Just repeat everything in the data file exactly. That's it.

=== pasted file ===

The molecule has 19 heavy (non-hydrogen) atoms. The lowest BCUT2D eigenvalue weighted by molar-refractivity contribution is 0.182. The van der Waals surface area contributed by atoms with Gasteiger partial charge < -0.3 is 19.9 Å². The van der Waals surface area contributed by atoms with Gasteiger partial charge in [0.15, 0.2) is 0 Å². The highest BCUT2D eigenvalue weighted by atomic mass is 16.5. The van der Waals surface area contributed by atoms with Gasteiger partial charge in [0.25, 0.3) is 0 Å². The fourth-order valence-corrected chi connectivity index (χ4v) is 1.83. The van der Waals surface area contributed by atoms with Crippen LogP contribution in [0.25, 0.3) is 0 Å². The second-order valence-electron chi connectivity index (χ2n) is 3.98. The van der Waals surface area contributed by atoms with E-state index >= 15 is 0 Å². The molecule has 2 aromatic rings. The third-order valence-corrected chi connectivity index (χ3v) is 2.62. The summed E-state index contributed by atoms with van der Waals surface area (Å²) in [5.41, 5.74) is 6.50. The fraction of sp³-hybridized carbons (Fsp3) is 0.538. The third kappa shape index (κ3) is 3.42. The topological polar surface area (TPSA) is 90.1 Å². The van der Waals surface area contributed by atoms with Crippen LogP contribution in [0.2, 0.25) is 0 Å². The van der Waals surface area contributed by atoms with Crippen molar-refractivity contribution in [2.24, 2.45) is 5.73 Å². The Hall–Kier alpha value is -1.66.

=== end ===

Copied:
The molecule has 19 heavy (non-hydrogen) atoms. The lowest BCUT2D eigenvalue weighted by molar-refractivity contribution is 0.182. The van der Waals surface area contributed by atoms with Gasteiger partial charge < -0.3 is 19.9 Å². The van der Waals surface area contributed by atoms with Gasteiger partial charge in [0.15, 0.2) is 0 Å². The highest BCUT2D eigenvalue weighted by atomic mass is 16.5. The van der Waals surface area contributed by atoms with Gasteiger partial charge in [0.25, 0.3) is 0 Å². The fourth-order valence-corrected chi connectivity index (χ4v) is 1.83. The van der Waals surface area contributed by atoms with Crippen LogP contribution in [0.25, 0.3) is 0 Å². The second-order valence-electron chi connectivity index (χ2n) is 3.98. The van der Waals surface area contributed by atoms with E-state index >= 15 is 0 Å². The molecule has 2 aromatic rings. The third-order valence-corrected chi connectivity index (χ3v) is 2.62. The summed E-state index contributed by atoms with van der Waals surface area (Å²) in [5.41, 5.74) is 6.50. The fraction of sp³-hybridized carbons (Fsp3) is 0.538. The third kappa shape index (κ3) is 3.42. The topological polar surface area (TPSA) is 90.1 Å². The van der Waals surface area contributed by atoms with Crippen LogP contribution in [0.2, 0.25) is 0 Å². The van der Waals surface area contributed by atoms with Crippen molar-refractivity contribution in [2.24, 2.45) is 5.73 Å². The Hall–Kier alpha value is -1.66.